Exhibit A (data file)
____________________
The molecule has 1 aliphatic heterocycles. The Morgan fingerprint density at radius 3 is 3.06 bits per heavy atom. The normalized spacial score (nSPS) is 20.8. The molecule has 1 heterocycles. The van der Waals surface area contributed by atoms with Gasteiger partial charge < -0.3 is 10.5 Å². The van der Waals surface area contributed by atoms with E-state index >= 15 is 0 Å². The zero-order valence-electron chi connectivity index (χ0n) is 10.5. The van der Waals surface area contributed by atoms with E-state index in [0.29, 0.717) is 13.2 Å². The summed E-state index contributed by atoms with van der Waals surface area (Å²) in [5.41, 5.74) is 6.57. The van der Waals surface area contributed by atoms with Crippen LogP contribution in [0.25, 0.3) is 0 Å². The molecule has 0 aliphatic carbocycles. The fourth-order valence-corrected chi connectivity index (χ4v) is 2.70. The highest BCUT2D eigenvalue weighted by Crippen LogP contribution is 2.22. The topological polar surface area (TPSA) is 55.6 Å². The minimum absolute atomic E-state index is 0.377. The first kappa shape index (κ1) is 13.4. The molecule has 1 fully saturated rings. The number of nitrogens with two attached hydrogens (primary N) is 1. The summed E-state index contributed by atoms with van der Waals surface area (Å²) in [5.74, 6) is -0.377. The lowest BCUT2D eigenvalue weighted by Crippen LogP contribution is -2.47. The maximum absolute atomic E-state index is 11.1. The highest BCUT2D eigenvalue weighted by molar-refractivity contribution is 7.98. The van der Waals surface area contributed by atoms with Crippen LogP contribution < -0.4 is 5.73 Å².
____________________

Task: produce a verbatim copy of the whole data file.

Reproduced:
The molecule has 1 aliphatic heterocycles. The Morgan fingerprint density at radius 3 is 3.06 bits per heavy atom. The normalized spacial score (nSPS) is 20.8. The molecule has 1 heterocycles. The van der Waals surface area contributed by atoms with Gasteiger partial charge < -0.3 is 10.5 Å². The van der Waals surface area contributed by atoms with E-state index >= 15 is 0 Å². The zero-order valence-electron chi connectivity index (χ0n) is 10.5. The van der Waals surface area contributed by atoms with E-state index in [0.29, 0.717) is 13.2 Å². The summed E-state index contributed by atoms with van der Waals surface area (Å²) in [5.41, 5.74) is 6.57. The van der Waals surface area contributed by atoms with Crippen LogP contribution in [0.25, 0.3) is 0 Å². The molecule has 0 aliphatic carbocycles. The fourth-order valence-corrected chi connectivity index (χ4v) is 2.70. The highest BCUT2D eigenvalue weighted by Crippen LogP contribution is 2.22. The topological polar surface area (TPSA) is 55.6 Å². The minimum absolute atomic E-state index is 0.377. The first kappa shape index (κ1) is 13.4. The molecule has 1 fully saturated rings. The number of nitrogens with two attached hydrogens (primary N) is 1. The summed E-state index contributed by atoms with van der Waals surface area (Å²) in [5.74, 6) is -0.377. The lowest BCUT2D eigenvalue weighted by Crippen LogP contribution is -2.47. The maximum absolute atomic E-state index is 11.1. The highest BCUT2D eigenvalue weighted by molar-refractivity contribution is 7.98. The van der Waals surface area contributed by atoms with Crippen LogP contribution < -0.4 is 5.73 Å².